Streams in Vite

I’m trying to use N3 to parse and query Turtle files in a Vite/Vue 3 project. The N3 readme says “N3.js seamlessly works in browsers via webpack or browserify” and I had trouble interpreting what that would mean in a Vite context. I made an attempt at properly learning all about bundling, but I did some trial and error in parallel, which in the end worked out fine:

First off, I had to add a shim for global in vite.config.js (thanks Richard Oliver Bray):

export default defineConfig({
   // ...
   define: {
     global: {},

Then I got problems when using N3.Store.match:

Uncaught TypeError: Cannot read properties of undefined (reading ‘call’)

The culprit was a line saying, i.e. Stream is what’s undefined. Here’s where I got lost installing and aliasing various browserified forks, before I just did:

yarn add events

and voilà!

N3 uses the Node.js Stream class. In a browser environment, it instead uses EventEmitter from the events library. So we just had to get that in place.

Sort empty strings last

You want to sort a list of strings in JavaScript, but some of the strings are empty, and you want those to come last. localeCompare is your friend, but it places empty strings first.

The solution is a bit of boolean sweetness:

["foo", "", "bar"].sort((a, b) =>
  a && b
    ? a.localeCompare(b)
    : !a - !b
// [ "bar", "foo", "" ]

For instance, if a is empty but b is not, the else case in the ternary resolves to true - false1 - 01 which means: put b before a.

Comma, comma & and

I recently had to concatenate author names with commas and an ampersand in the following manner:

commaAnd(['Emir Jong']);
// becomes: "Emir Jong"

commaAnd(['Kristian Josefsen', 'Tetyana Bohuňková']);
// becomes: "Kristian Josefsen & Tetyana Bohuňková"

commaAnd(['Luana Ferreira Carvalho', 'Jian Tu', 'Ambessa Afwerki']);
// becomes: "Luana Ferreira Carvalho, Jian Tu & Ambessa Afwerki"

Here are a few implementations in JavaScript:

function commaAnd(strs, comma = ", ", and = " & ") {
  const glue = (i) => ["", and, comma][Math.min(strs.length - i - 1, 2)];
  return strs.reduce((res, str, i) => res + str + glue(i), "");
function commaAnd(strs, comma = ", ", and = " & ") {
  return (
    ((s) => (s ? s + and : ""))(strs.slice(0, -1).join(comma)) + strs.slice(-1)
function commaAnd(strs, comma = ", ", and = " & ") {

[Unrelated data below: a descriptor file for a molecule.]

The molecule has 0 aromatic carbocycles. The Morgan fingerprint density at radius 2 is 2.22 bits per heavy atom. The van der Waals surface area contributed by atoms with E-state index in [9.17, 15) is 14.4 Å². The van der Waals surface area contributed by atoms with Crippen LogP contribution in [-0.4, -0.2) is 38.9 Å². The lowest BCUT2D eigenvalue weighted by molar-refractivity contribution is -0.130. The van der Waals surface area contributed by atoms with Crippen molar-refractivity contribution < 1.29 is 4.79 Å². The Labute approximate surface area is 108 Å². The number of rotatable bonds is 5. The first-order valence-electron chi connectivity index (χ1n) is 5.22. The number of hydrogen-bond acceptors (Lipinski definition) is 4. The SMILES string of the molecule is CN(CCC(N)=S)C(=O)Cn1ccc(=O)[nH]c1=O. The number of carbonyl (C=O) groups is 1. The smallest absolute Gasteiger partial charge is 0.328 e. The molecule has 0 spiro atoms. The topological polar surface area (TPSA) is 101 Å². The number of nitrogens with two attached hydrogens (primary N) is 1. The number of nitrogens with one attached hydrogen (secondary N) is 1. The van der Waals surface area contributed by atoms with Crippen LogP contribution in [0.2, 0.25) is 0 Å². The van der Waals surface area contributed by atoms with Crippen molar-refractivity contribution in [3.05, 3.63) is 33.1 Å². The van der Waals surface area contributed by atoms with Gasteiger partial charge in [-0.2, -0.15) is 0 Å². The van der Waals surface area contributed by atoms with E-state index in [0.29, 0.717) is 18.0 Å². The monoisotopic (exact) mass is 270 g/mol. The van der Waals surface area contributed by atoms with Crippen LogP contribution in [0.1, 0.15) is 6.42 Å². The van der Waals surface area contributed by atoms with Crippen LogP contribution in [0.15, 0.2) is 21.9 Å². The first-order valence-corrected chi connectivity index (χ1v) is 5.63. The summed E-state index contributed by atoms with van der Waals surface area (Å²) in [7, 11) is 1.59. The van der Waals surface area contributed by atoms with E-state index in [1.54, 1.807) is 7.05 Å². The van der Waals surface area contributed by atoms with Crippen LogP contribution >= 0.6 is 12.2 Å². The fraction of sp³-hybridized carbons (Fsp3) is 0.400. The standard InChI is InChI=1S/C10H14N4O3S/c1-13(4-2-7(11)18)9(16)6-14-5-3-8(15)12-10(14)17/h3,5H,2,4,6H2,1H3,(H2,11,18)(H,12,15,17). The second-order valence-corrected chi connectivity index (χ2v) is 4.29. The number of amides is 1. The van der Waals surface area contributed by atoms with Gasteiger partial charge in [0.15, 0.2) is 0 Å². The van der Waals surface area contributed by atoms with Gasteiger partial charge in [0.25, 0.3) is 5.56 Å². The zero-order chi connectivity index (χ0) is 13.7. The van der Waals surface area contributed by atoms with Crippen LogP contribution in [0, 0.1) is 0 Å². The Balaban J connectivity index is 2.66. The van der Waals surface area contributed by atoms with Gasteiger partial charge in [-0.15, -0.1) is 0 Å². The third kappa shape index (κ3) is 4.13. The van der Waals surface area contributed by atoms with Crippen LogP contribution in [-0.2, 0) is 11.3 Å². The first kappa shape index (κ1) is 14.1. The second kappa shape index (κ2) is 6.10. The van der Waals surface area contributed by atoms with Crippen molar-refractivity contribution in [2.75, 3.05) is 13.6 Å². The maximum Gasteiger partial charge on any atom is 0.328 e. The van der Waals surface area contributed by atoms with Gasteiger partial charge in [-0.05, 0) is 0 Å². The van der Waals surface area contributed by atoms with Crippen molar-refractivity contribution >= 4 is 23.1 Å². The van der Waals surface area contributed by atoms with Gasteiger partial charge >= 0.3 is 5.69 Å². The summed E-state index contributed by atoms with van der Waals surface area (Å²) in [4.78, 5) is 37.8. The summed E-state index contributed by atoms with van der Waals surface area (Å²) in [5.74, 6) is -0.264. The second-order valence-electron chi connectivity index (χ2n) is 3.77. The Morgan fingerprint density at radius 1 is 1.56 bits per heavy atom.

const init = strs.slice(0, -1).join(comma);
  return [init, strs.slice(-1)].filter((s) => s).join(and);


But then each author name needed a bit of markup as well. In Vue, we could concatenate HTML strings and use v-html, but we should avoid that if we can.

Here’s my method using slot scopes (much like that todo list example):

    <span v-for="(item, i) in items" :key="i"
      ><slot name="item" :item="item">{{ item }}</slot
      >{{ [null, and, comma][Math.min(items.length - i - 1, 2)] }}</span

export default {
  name: "CommaAnd",
  props: {
    items: { type: Array, default: Array },
    comma: { type: String, default: () => ", " },
    and: { type: String, default: () => " & " },

The usage is as follows:

<CommaAnd :items="authors">
  <template v-slot:item="{ item }">
    {{ fullName(item)
      affiliations.indexOf(item.affiliation) + 1

From the CommaAnd component, we call out to the parent component to define how to render each item. Inside the component, we only define what to do in between the items.

Note that much of the whitespace between elements and interpolations ({{ }}) must be eliminated when we are dealing with inline text. Furthermore, forcing HTML/XML into short lines is difficult (Prettier is doings its best here…) and the Vue syntax for slot scopes is a bit entangled, so the result is not super readable.

The resulting output is also pretty loud. Lots of <span>s in <span>s. If you don’t want that you should probably go with v-html anyway.

A cryptocurrency-mining bot brute-forced into my WordPress site

Someone brute-forced into a client’s WordPress site and added cryptomining js. Good thing they knocked down an HTML div on their way out!

Yesterday, at my parents’ cabin outside Stockholm, me and my father were having an office session after breakfast. Me procrastinating thesis work, him doing whatever he was doing. At one point he needed to check something on the website of FactWise, a company where he is involved.

The website didn’t appear as it should. The carousel in the footer was broken and the subsequent contact details bar had been pushed off to the side.

Broken design

The FactWise website is one of the first I’ve made, at least counting those which are still up and running today. Dad had a friend do the design, and I turned the PSDs into a WordPress theme and set it all up on shared hosting. It’s not beautiful but it works – kind of.

When dad showed me the buggy appearance, I was running out of other things to do instead of studying, so I started looking into it immediately. My first guess was that a stylesheet ref was broken. I looked through the Network tab in Firefox Developer Tools to find any 404s, but what I found was something else. Continue reading “A cryptocurrency-mining bot brute-forced into my WordPress site”